“Right as rain” means things are absolutely fine, perfectly correct, just the way they should be. For example, “He was very ill, but he’s right as rain now.”
The phrase originated in Britain, where rainy weather is a normal fact of life and was first recorded in 1894. Part of the reason for its popularity may be the alliteration.
However, since medieval times, there have been expressions beginning “right as…” and always in the sense of something being satisfactory, secure or comfortable. The oldest example I’ve seen is from the Romance of the Rose of 1400: “right as an adamant,” where an adamant was a lodestone or magnet.
In 1546, the synonym for “right as rain” was “right as a line,” probably assuming the line was straight and therefore desirable, or acceptable.
From 1837, in Charles Dickens’s Pickwick Papers, is found “right as a trivet” (a trivet being a stand for a hot dish): “ ‘I hope you are well, sir.’ ‘Right as a trivet, sir,’ replied Bob Sawyer.”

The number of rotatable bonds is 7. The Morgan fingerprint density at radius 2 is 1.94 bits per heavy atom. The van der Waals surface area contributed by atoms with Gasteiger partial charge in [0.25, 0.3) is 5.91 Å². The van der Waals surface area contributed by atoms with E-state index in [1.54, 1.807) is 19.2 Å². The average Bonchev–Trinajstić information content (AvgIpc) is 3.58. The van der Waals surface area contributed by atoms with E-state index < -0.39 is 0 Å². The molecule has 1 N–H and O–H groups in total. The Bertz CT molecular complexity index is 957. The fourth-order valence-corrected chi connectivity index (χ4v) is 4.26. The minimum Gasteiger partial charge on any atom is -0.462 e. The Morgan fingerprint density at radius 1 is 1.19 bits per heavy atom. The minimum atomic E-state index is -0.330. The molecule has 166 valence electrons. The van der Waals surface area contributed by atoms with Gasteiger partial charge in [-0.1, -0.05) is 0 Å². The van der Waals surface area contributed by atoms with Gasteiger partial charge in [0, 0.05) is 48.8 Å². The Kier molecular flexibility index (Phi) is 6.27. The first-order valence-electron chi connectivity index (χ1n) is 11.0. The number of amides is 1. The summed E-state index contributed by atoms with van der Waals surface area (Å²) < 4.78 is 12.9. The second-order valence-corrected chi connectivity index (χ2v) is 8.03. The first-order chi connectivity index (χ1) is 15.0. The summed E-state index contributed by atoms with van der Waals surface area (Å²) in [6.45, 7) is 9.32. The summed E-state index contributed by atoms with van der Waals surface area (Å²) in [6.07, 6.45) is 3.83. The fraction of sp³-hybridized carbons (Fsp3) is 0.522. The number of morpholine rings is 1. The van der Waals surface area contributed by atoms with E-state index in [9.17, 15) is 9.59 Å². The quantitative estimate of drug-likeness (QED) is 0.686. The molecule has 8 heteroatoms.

The Historical Thesaurus of the Oxford English Dictionary lists the phrase “all is gas and gaiters,” meaning “everything is fine.” That began with Charles Dickens’ 1839 novel Nicholas Nickleby. Dickens probably meant it as a nonsense phrase, but it caught on and became popular in 1800s Britain.
The first appearance of “right as rain” appears to be from Max Beerbohm’s book Yet Again, published in 1909: “He looked, as himself would undoubtedly have said, ‘fit as a fiddle,’ or ‘right as rain.’ His cheeks were rosy, his eyes sparkling.”
If English speakers had lived on the Wet Coast of British Columbia in medieval times, they would have come up with the “right as rain” phrase, too. Or perhaps, “gray as a November day.” It’s the price we pay for living in paradise.